All’s not fair in secretive class-action settlements.

If class actions are the exception (see Wal-Mart Stores, Inc. v. Dukes), then class-action settlements are a reflection of that exception. Specifically, the secrecy that might otherwise accompany dispute resolution is usually not permitted in class-action settlement, whether pursuant to Rule 23 or under the Fair Labor Standards Act (FLSA).

With that policy in mind, the Sixth Circuit sent back for a do-over a $30 million class-action settlement on Tuesday, June 7, 2016, chastising the district court for allowing several key documents to be filed under seal, unavailable for class members to review. Those sealed documents in Shane Group, Inc., et al. v. Blue Cross Blue Shield of Michigan, Nos. 15-1544/1551/1552, included class certification briefing and the named plaintiffs’ expert report that purported to detail the scope of antitrust damage suffered by three million to seven million putative class members. The price-fixing case alleged that private individuals and corporations were damaged by a rate-setting scheme orchestrated by Blue Cross’ efforts to expand its footprint in Michigan’s health-insurance market. After the complaint alleged some $13.7 billion in damages, and the expert report determined approximately $118 million in damages, the parties reached a class-wide settlement of $30 million. But because the unnamed class members couldn’t review any of the most relevant documents, the unanimous panel vacated the order approving the settlement and remanded it “for an open and vigorous examination of the settlement’s fairness to the class.”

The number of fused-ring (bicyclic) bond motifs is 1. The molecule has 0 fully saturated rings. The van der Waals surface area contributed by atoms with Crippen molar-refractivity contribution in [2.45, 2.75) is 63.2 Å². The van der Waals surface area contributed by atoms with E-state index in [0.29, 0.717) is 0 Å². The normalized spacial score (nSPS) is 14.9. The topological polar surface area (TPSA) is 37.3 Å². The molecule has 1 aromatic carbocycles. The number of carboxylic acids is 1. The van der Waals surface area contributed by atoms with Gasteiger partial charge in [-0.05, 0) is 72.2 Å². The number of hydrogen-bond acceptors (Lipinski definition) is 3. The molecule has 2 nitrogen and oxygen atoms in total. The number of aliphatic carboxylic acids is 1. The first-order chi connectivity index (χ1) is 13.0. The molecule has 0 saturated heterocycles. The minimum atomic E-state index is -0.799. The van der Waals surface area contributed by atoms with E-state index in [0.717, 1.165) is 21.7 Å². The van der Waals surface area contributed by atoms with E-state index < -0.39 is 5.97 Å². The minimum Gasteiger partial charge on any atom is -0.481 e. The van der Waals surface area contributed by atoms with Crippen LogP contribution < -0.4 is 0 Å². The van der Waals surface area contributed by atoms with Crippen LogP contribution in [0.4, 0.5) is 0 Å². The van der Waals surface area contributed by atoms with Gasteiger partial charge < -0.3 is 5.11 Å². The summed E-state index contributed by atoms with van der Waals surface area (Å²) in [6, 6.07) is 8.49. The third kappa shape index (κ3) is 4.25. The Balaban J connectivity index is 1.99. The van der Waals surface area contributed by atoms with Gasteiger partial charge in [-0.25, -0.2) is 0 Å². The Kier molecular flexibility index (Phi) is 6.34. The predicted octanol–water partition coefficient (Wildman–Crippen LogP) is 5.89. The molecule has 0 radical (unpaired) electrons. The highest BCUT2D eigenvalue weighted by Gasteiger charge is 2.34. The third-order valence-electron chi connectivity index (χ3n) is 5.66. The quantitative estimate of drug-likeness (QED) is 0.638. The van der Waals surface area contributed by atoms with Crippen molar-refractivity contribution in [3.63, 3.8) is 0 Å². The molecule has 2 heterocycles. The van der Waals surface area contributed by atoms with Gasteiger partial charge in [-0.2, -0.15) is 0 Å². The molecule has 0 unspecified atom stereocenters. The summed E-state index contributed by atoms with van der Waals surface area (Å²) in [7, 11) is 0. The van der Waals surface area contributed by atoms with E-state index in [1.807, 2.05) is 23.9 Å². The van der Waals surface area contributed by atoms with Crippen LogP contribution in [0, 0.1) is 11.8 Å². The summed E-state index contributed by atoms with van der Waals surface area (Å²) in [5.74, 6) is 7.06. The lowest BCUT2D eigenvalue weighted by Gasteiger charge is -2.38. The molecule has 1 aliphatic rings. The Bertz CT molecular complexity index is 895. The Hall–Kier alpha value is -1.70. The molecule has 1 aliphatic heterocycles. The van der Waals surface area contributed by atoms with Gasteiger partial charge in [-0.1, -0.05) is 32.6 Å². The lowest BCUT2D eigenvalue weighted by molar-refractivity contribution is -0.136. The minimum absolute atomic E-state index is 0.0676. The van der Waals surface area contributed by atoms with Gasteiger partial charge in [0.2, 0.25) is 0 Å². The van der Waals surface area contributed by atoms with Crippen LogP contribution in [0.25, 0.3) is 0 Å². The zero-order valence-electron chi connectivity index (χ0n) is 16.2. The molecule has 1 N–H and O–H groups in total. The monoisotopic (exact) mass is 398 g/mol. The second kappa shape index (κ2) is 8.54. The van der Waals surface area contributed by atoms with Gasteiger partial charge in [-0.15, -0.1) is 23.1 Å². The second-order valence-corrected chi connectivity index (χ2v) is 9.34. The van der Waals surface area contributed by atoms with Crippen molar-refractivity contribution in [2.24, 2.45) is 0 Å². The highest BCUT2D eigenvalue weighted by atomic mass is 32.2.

Shane Group, thus, is another example where courts will be reluctant to approve (or affirm) a class settlement under either Rule 23 or the FLSA where actual class members and the court are deprived of information that enables them to assess the fairness of the settlement. See, e.g., Eubank v. Pella Corp., 753 F.3d 718, 729 (7th Cir. 2014) (rejecting settlement that “flunked the ‘fairness’ standard” in part by withholding “essential information”); Walker v. Vital Recovery Servs., Inc., 300 F.R.D. 599, 605 (N.D. Ga. 2014) (voiding offers of judgment of $100 to resolve FLSA claims where plaintiffs who accepted offers were “unemployed and desperate for any money they can find”). Not only that, but the case also reflects growing concern with fee awards that are disproportionate to class-member relief. In Shane Group, class counsel would have received $10 million of the $30 million, while the three million to seven million class members would have received either 4 or 12 cents on the dollar. Compounding the court’s concern was that the district court approved the agreement without any evidence of attorney hours to support the fee award—even though “some 20 lawyers billed the class more than $700 per hour, and some billed more than $900 per hour; and over 40 paralegals charged an average of $228 per hour, which is more than $10 per hour higher than the rates charged by the top 1% of paralegals nationwide.” Slip op. at 14.

Bottom line

Agreeing to settle class or collective claims doesn’t mean that the hard part is over. Justifying the fairness of the settlement requires careful attention to detail, complete with documentation and openness, to ensure court approval.